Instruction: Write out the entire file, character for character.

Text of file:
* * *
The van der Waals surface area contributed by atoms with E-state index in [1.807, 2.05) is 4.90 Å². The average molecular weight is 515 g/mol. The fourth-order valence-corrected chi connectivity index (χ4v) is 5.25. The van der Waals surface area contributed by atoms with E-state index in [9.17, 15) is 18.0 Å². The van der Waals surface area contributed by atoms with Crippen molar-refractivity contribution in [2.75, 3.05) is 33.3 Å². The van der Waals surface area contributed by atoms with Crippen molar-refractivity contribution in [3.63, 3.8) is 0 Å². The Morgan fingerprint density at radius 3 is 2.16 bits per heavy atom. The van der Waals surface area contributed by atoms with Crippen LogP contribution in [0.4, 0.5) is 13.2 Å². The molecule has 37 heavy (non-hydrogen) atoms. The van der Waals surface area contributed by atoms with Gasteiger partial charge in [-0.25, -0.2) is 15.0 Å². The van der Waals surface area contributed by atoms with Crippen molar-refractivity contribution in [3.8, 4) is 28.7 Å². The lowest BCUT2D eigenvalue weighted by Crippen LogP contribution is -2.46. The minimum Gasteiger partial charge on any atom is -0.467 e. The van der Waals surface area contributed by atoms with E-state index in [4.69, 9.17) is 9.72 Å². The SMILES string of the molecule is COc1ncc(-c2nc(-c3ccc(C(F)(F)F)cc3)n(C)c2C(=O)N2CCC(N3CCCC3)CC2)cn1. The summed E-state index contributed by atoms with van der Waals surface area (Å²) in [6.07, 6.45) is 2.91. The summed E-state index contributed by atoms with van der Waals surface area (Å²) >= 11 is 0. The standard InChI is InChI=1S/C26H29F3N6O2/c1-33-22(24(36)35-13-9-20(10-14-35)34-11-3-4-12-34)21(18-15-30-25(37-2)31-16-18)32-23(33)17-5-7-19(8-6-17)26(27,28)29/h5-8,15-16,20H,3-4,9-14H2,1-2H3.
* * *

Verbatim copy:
The van der Waals surface area contributed by atoms with E-state index in [1.807, 2.05) is 4.90 Å². The average molecular weight is 515 g/mol. The fourth-order valence-corrected chi connectivity index (χ4v) is 5.25. The van der Waals surface area contributed by atoms with E-state index in [9.17, 15) is 18.0 Å². The van der Waals surface area contributed by atoms with Crippen molar-refractivity contribution in [2.75, 3.05) is 33.3 Å². The van der Waals surface area contributed by atoms with Crippen molar-refractivity contribution in [3.63, 3.8) is 0 Å². The Morgan fingerprint density at radius 3 is 2.16 bits per heavy atom. The van der Waals surface area contributed by atoms with Crippen LogP contribution in [0.4, 0.5) is 13.2 Å². The molecule has 37 heavy (non-hydrogen) atoms. The van der Waals surface area contributed by atoms with Gasteiger partial charge in [-0.25, -0.2) is 15.0 Å². The van der Waals surface area contributed by atoms with Crippen molar-refractivity contribution in [3.8, 4) is 28.7 Å². The lowest BCUT2D eigenvalue weighted by Crippen LogP contribution is -2.46. The minimum Gasteiger partial charge on any atom is -0.467 e. The van der Waals surface area contributed by atoms with E-state index in [4.69, 9.17) is 9.72 Å². The SMILES string of the molecule is COc1ncc(-c2nc(-c3ccc(C(F)(F)F)cc3)n(C)c2C(=O)N2CCC(N3CCCC3)CC2)cn1. The summed E-state index contributed by atoms with van der Waals surface area (Å²) in [6.07, 6.45) is 2.91. The summed E-state index contributed by atoms with van der Waals surface area (Å²) >= 11 is 0. The standard InChI is InChI=1S/C26H29F3N6O2/c1-33-22(24(36)35-13-9-20(10-14-35)34-11-3-4-12-34)21(18-15-30-25(37-2)31-16-18)32-23(33)17-5-7-19(8-6-17)26(27,28)29/h5-8,15-16,20H,3-4,9-14H2,1-2H3.